Street art has appeared on the side of a disused office block in West London. Not entirely surprising in itself, but this graffiti carried a message. It drew attention to the fact that just a day before up to 200 rough sleepers were kicked out in the cold. They had been using an empty building in the area, Sofia House, as a respite.
Initially Sofia House has been occupied on 1 March 2018. The occupation was a reaction to the recent freezing weather. This had hit London as well as the rest of Europe. The so called ‘beast from the east’ saw temperatures plummet everywhere. Of course the people who would feel it most would be those living on the streets. You might remember it, snow covered streets and sub-zero temperatures. We posted about it here, the city looked and no doubt felt quite different.
Clearly the whole thing is a desperate situation. The office block was empty for the past 15 years. Just sitting there doing nothing. Seemingly taken care of by a handyman. It is alleged he may have given a verbal agreement for the initial occupation given the bitter cold conditions. “We occupied this building solely to keep Londoners from freezing to death on our streets” said Streets Kitchen. This was the organisation behind the whole thing.
A court case had centered around the rights and wrongs of the permission granted. It determined that there was no verbal contract as the handyman had no power to give such an undertaking. As such the judge ruled that the people staying there, supposedly up to 200, would have to move.
Visiting the site the day after, workmen had moved quickly to board up the downstairs windows and entrances. It was the street artist Dotmasters who then moved in to add his own mark to those hoardings. He added a familiar black and white stencil image from his ‘rude kids’ series. He shows a little girl standing on tiptoes and scrawling on the boards. The message ‘you can’t hide the homeless’.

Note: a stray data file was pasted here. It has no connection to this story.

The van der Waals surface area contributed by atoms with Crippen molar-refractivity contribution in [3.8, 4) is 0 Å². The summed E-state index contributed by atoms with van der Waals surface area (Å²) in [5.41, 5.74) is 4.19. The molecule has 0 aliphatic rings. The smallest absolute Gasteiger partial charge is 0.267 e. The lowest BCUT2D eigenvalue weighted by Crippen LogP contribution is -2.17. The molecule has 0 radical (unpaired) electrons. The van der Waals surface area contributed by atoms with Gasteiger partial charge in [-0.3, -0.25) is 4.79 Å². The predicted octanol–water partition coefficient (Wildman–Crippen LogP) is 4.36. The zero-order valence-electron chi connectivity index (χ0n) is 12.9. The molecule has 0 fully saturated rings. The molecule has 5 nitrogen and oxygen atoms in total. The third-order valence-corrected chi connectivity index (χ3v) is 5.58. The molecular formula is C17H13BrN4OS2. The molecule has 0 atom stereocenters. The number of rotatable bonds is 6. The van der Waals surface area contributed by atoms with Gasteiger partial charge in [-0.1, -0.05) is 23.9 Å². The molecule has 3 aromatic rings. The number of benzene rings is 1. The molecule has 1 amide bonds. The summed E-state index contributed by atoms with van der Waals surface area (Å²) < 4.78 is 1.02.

Indeed you can’t. In fact look around this area there are many people sleeping rough. On the opposite side of the building on the corner of the street a man was huddled in a green sleeping bag. It’s uncertain whether he had been, until the day previous, inside the building itself. A few more metres down Great Portland Street there was a tent pitched on the pavement. Another temporary home in the middle of the street.
The bitter temperatures of recent weeks had really focused attention to the plight of rough sleepers. Even Susan Sarandon had managed to visit the makeshift centre during the period. The irony is huge. London has a large population of people sleeping rough yet it also has a great deal of unused office space. Space which, in some cases, has been gathering dust for years.
The answer is uncertain of course as to what to do. The courts are there to uphold the law as they see it. However you would hope that compassion would be applied to any decision made. It certainly shouldn’t need to take a group of activists to feel that their only option is to take over a building. The fault and the ownership of dealing with such things should be local councils. Central government too who need to take the issue seriously.
Tents in the Streets
Another piece of graffiti. A bit further down the road towards Warren Street. Scrawled on an overpass bridge probably summed up the situation best. “Tents in the streets… £1,000,000 apartments left empty”. Crudely scrawled but accurate in its statement. There are indeed tents in the streets and yet all around there is shelter.
Sofia House was visited on 20 March 2018 the day after the deadline was given for vacating the premises. The court order was made on 14 March 2018. The occupation of the building was arranged by Streets Kitchen. You can read more about the work of Dotmasters here. Thanks to Tanya from Notice What you Notice for drawing our attention to this one.
For more Inspiring City articles on art activism have a look at: